Mr. Trump’s personal lawyer, Rudolph W. Giuliani, then repeatedly demanded that U.S. diplomats extract a public statement from Mr. Zelensky promising those investigations. Gordon Sondland, an ambassador appointed by Mr. Trump who spoke to the president repeatedly about the matter, testified that his conclusion that military aid to Ukraine was conditioned on Mr. Zelensky’s compliance was “as clear as ‘two plus two equals four.’ ”
The account has some gaps, but they are the direct result of the White House’s interference, which prevented the testimony of a dozen present or former senior officials and the release of documents by the White House, the Office of Management and Budget, and three Cabinet departments. The report rightly warns that “this unprecedented campaign of obstruction” poses a serious threat to U.S. democracy: “The damage to our system of checks and balances . . . will be long-lasting and potentially irrevocable if the President’s ability to stonewall Congress goes unchecked.”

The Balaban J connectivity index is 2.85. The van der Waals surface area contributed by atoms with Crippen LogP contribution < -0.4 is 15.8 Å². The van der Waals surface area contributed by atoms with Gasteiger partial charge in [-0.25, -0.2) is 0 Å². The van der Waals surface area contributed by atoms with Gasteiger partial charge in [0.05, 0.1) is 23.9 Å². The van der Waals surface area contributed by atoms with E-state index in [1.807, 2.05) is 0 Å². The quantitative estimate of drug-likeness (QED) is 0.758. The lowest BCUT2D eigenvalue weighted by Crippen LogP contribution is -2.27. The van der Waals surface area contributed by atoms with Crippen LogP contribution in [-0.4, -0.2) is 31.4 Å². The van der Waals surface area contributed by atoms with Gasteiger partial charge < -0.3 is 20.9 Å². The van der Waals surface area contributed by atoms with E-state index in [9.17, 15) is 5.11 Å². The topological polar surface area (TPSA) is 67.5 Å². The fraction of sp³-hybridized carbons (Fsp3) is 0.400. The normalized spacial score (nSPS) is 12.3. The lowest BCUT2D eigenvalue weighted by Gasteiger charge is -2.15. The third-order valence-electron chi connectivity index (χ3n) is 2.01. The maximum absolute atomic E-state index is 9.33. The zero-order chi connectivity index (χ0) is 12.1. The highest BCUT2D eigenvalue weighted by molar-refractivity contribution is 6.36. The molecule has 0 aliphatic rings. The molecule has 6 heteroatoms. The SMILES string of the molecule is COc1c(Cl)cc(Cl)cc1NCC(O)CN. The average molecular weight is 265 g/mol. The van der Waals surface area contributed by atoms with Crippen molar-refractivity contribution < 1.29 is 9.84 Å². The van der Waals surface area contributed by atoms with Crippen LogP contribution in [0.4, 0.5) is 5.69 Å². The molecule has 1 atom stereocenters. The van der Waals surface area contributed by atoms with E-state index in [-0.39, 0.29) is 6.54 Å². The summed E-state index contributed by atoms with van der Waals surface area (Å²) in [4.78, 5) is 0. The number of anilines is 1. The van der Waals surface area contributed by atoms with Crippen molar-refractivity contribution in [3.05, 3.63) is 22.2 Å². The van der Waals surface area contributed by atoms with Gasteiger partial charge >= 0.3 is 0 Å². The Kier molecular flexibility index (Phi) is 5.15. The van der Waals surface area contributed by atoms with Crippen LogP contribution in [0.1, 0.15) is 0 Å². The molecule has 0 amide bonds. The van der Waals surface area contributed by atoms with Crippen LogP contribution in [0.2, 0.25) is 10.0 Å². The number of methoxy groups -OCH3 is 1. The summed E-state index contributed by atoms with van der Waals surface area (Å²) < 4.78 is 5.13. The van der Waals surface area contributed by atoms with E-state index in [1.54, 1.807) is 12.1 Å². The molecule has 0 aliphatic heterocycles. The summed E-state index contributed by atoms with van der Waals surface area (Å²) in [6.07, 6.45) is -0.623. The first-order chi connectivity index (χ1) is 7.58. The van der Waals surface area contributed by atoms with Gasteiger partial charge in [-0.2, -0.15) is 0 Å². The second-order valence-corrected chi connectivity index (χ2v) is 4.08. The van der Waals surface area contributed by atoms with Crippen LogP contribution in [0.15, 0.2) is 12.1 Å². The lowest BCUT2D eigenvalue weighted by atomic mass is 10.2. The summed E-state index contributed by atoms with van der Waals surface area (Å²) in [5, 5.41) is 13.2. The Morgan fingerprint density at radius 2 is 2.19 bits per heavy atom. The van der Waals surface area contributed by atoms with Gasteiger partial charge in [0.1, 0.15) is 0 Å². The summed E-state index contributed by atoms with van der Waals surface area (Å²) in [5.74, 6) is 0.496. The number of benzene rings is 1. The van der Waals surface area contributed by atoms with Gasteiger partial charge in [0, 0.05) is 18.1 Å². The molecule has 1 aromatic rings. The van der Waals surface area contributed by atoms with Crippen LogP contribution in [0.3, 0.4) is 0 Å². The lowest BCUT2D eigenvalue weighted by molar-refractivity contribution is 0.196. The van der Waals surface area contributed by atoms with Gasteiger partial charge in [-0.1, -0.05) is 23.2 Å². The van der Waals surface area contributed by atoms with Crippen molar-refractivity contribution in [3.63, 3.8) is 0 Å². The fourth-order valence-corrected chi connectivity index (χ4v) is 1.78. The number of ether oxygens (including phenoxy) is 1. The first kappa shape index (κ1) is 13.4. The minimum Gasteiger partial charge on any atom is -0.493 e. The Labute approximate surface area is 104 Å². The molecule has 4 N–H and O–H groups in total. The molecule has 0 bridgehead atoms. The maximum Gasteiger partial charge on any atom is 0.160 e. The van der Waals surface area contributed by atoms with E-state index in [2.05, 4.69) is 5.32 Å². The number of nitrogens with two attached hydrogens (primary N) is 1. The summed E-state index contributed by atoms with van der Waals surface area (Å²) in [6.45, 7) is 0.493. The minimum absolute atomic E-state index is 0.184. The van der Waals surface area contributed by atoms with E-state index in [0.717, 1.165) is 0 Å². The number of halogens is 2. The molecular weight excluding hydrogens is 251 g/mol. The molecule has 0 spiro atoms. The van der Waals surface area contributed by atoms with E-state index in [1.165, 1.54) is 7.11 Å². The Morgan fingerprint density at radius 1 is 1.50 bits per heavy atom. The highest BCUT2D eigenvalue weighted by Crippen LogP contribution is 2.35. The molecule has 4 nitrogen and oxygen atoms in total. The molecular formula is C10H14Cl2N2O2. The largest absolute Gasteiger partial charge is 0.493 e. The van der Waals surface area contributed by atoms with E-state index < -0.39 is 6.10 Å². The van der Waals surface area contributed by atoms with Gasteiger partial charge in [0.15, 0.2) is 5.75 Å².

The Republican account could not be more different. It brazenly reiterates proven falsehoods and conspiracy theories that the U.S. intelligence community has identified as Russian disinformation. It claims that Mr. Trump was genuinely concerned about Ukrainian corruption, even though he never raised it with Mr. Zelensky, and that he was only “prudent” in holding up military aid for “a thoughtful review,” even though the hold continued long after an interagency study unanimously recommended that the aid be released.
The Democratic report lacks direct testimony of Mr. Trump confirming the quid pro quo he was demanding, though it cites a public statement by acting White House chief of staff Mick Mulvaney to that effect. It also acknowledges “unanswered questions.” Among other matters, there are disturbing indications that Mr. Trump may have successfully extorted the previous Ukrainian government. While saying the intelligence committee’s investigation will continue, the Democrats argue that they are unable to wait to refer the impeachment case to the Judiciary Committee because of the “threat of further presidential attempts to solicit foreign interference in our next election.”
While that fear is not unwarranted, the speedy referral smacks of political expediency. The Judiciary Committee may well have enough evidence to draw up articles of impeachment. But the witnesses and documents that Mr. Trump is improperly blocking might well provide a fuller and, to many Americans, more persuasive picture of his guilt — and American democracy cannot afford for Congress to fail to establish its right to obtain them. The fight for them must not be given up.